This time of year, skiing and snowboarding are on the minds of many Central Oregonians.
Cascade peaks have a fresh coating of late fall snow, and locals are picking up their season ski passes for the coming winter.
But hiking is a year-round pursuit here on the High Desert, and during the late autumn and into winter, trekkers have many options to continue their hiking pursuits even during the snow-sports season.
Many areas east or north of Bend offer dry trail options and light crowds for late fall hiking.
One such location is the Whychus Canyon Preserve just northeast of Sisters. The area includes nearly 1,000 acres of stunning canyon and stream terrain where the ponderosa pine forest meets the desert.
The Deschutes Land Trust has protected 8 miles of Whychus Creek and more than 2,200 acres of adjacent flood plains, wetlands and forests. The 930-acre Whychus Canyon Preserve was established in 2010, and it includes several miles of hiking-only trails that parallel the creek and the canyon rim.
I made the 30-minute drive northwest from Bend on a cold and sunny morning this week. Trails include a rim trail and a creek trail that can be combined for about a 5-mile loop that is fairly moderate with about 500 feet of elevation gain. A trail also cuts through meadows above the rim and follows the Santiam Wagon Road.
I hiked down to the creek first, immersing myself in this remote part of Central Oregon. The trail followed the creek in the bottom of the canyon under the towering rimrock.
The 41-mile Whychus Creek flows out of glaciers on Middle Sister then carves through steep, boulder-lined canyons before making its way through the town of Sisters. Past Sisters, the creek continues northeast through pine forests and high desert rimrock, eventually converging with the Deschutes River just south of Lake Billy Chinook.
Salmon and steelhead once called Whychus Creek home, and a main objective of the Oregon Department of Fish and Wildlife’s ongoing reintroduction effort is to bring those fish back to Whychus and other streams in the Upper Deschutes watershed.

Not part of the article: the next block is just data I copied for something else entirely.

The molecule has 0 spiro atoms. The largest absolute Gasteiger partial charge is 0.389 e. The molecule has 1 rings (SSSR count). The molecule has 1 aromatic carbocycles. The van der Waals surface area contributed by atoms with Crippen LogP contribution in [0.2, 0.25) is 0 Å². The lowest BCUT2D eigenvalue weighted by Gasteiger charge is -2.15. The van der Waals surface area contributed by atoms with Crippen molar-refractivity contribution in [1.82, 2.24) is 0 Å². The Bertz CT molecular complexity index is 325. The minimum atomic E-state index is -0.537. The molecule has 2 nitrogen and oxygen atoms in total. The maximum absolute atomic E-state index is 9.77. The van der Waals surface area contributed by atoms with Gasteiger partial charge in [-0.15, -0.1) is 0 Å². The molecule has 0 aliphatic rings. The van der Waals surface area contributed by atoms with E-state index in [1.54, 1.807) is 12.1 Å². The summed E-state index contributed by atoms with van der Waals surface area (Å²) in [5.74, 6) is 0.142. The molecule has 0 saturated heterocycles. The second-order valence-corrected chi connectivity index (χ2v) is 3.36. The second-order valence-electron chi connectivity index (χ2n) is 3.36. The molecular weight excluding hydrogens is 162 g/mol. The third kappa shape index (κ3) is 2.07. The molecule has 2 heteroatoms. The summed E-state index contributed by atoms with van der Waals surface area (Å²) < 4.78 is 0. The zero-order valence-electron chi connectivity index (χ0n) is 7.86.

I linked the creek trail to the rim trail on the north end of the trail system, climbing a steep path out of the canyon. I made my way back toward the trailhead along the rim of the canyon, taking in views of the creek far below and of the Three Sisters on the distant horizon.
A viewpoint along the rim trail offers a chance for some boulder scrambling and a sprawling view of Whychus Creek cutting through the canyon, with the snow-dusted Three Sisters and Mount Jefferson rising in the distance above the rimrock.
At the south end of the trail system near the trailhead and information kiosk, hikers can take in more views of the canyon and the Cascade peaks.
The 5-mile hike required about three hours and was only moderately difficult along the short, steep locations that connect the creek trail and rim trail. The trails were in prime condition, too, after recent rainfall and freezing overnight temperatures have quelled the dust and sand that accumulates on the paths during the summer.
The Whychus Canyon Preserve is an ideal area for trail runners and birders as well, with multiple loop options and busy wildlife.
As the season changes and we hunker down for another Central Oregon winter, places like Whychus Canyon remind us not to put away our hiking shoes just yet.